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Confined Space Rescue in Hot Environments

Confined Space Rescue in Hot Environments

Confined Space Rescue in Hot Environments

Confined spaces may be cramped, poorly ventilated, and exposed to the sun's heat. This makes them susceptible to severe temperatures and other safety threats.

Specialists for confined space rescue in hot environments, DCS Rescue confined space rescue teams are a cost-effective alternative to keeping on-site equipment and staff. ”
— Lance B.
CARSON, CA, UNITED STATES, August 27, 2021 / -- While not all confined spaces are hazardous, they may be cramped, poorly ventilated, and directly exposed to the sun's heat. In either case, they are susceptible to severe temperatures and other safety threats. As a result, Confined Space Entry (CSE) in hot environments can be a particularly dangerous task.

Needless to say, a safe confined space operation in a hot environment necessitates a full understanding of the environment and its specific threats, sufficient CSE training, ample early planning, and appropriate PPE, which can range from gloves and protective eyewear to SCBAs and portable gas detection systems.

All confined spaces are not created equal. Some places have the potential for extreme, life-threatening heat. Boilers, steam pipes, and other industrial equipment can all contribute to elevated temperatures in confined spaces. Workers on an attic or rooftop may also be exposed to deadly temperatures. Read on to learn more about confined space rescue in hot environments.

Why It Is Important to Measure Temperature

Taking temperature and humidity readings in a confined space is essential to prevent people from becoming overheated. Heat stress is a precursor to Hyperthermia – a potentially fatal condition also known as Heat Prostration or Heat Exhaustion.

Temperatures in the "normal" range are 97°F (36.1°C) to 99°F (37.2°C). Heat exhaustion can result from prolonged exposure to excessive heat, and if a person's body temperature exceeds 104°F (40°C), it can result in a "heatstroke," which can be exceedingly dangerous, even fatal, if not recognized and treated promptly.

You're probably familiar with the process of evaporative cooling. Sweating is a form of evaporative cooling in which the human body loses heat. If the relative humidity in the surrounding air is low, it accelerates up. If the relative humidity is high, it slows down. As a result, both ambient temperature and humidity play a role in heat stress.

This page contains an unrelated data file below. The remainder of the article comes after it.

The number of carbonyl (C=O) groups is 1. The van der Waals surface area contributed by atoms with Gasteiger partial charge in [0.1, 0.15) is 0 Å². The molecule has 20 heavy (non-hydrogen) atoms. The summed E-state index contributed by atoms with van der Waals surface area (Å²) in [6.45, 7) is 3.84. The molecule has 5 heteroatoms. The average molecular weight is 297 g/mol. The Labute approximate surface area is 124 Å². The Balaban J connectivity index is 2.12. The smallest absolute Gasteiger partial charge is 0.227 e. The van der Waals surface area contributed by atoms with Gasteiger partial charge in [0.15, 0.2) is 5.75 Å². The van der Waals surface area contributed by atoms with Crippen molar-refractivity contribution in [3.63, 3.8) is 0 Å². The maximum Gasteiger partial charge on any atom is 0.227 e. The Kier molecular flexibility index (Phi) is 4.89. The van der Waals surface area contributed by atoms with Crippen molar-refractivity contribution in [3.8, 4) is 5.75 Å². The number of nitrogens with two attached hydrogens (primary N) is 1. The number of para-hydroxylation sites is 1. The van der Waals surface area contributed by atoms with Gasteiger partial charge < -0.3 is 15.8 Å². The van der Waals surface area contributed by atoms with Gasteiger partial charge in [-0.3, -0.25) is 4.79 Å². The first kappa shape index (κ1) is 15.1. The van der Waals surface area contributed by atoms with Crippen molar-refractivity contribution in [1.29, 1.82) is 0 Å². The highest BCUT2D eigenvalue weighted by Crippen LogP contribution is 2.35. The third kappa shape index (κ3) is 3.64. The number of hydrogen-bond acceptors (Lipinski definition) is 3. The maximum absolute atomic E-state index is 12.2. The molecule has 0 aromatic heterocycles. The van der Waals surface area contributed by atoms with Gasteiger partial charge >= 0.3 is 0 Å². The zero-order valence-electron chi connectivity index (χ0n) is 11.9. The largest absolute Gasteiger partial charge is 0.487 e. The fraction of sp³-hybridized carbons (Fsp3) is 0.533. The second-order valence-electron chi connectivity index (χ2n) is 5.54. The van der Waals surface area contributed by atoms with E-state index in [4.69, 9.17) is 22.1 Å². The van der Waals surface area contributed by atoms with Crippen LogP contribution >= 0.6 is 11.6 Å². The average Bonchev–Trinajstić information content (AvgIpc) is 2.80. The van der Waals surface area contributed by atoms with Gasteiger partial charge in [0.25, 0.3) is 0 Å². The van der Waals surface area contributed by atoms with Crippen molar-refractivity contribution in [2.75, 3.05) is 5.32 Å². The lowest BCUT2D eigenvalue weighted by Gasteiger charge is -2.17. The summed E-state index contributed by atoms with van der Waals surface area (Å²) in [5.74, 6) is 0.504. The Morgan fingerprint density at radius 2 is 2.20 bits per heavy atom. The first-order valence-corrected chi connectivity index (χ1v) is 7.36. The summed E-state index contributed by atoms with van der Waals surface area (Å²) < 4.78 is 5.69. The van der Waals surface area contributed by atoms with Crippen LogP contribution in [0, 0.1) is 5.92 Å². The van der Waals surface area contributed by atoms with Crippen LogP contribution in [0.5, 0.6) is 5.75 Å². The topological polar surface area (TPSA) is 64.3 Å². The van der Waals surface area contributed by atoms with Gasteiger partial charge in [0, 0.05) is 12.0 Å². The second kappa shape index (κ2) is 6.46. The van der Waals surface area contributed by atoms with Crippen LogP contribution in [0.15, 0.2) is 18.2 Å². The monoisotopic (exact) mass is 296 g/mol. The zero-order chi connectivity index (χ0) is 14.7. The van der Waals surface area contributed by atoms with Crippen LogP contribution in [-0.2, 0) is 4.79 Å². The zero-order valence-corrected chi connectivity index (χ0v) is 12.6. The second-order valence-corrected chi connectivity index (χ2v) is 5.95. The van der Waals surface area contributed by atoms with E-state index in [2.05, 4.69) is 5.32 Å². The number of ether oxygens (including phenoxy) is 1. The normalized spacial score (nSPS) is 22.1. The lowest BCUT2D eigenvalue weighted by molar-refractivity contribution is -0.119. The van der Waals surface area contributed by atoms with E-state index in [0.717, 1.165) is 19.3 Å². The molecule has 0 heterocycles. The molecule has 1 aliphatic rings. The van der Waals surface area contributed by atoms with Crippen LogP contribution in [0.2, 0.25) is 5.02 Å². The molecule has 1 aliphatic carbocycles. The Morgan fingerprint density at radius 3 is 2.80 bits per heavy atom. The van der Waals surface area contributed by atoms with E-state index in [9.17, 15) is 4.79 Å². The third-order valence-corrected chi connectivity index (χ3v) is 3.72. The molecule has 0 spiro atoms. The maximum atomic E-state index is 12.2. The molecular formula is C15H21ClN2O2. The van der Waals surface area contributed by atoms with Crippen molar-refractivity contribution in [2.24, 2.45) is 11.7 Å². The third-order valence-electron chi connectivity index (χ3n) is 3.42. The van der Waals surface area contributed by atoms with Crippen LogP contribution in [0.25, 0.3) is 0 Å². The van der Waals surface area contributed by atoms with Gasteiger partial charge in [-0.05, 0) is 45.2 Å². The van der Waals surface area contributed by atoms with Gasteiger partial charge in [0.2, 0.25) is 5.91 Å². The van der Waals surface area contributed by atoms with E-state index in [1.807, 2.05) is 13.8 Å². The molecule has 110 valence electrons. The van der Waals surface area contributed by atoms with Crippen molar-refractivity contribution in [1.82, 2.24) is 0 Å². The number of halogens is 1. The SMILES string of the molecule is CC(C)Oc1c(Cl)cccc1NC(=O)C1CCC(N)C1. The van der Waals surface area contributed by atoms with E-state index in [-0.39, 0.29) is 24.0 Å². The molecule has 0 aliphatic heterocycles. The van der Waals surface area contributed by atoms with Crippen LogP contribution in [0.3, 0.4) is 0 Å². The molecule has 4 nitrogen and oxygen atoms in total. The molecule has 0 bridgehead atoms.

Facility managers must keep these considerations in mind when assessing their safety practices and preparing for confined space rescue in hot environments. 

Protective Measures for Confined Space Rescue in Hot Environments

Several variables contribute to a higher risk of heat-related illnesses, and protecting workers against the impacts of severe heat may require several actions. Using the Wet Bulb Temperature is a decent initial step; monitoring the heat index is better, but it's generally utilized in the shade for heat stress assessment.

The ideal measurement is a Wet Bulb Globe Temperature Meter (WBGT), which accounts for radiant heat from the sun as well as other radiation sources such as building surfaces and wind impacts. Individuals may react differently to various environmental variables. Therefore, skin temperature measurement is the best technique to monitor for heat stress.

DCS Rescue: Confined Space Rescue Specialists

While safety managers and industrial engineers are working hard to improve processes and use technology to eliminate risks or the requirement for workers to do maintenance or work in hazardous confined spaces, Confined Space Entry remains a critical part of most industrial operations for the time being.

Contact DCS to learn more about Confined Space Rescue Services.  


Lance B
DCS Rescue
+1 5624530695
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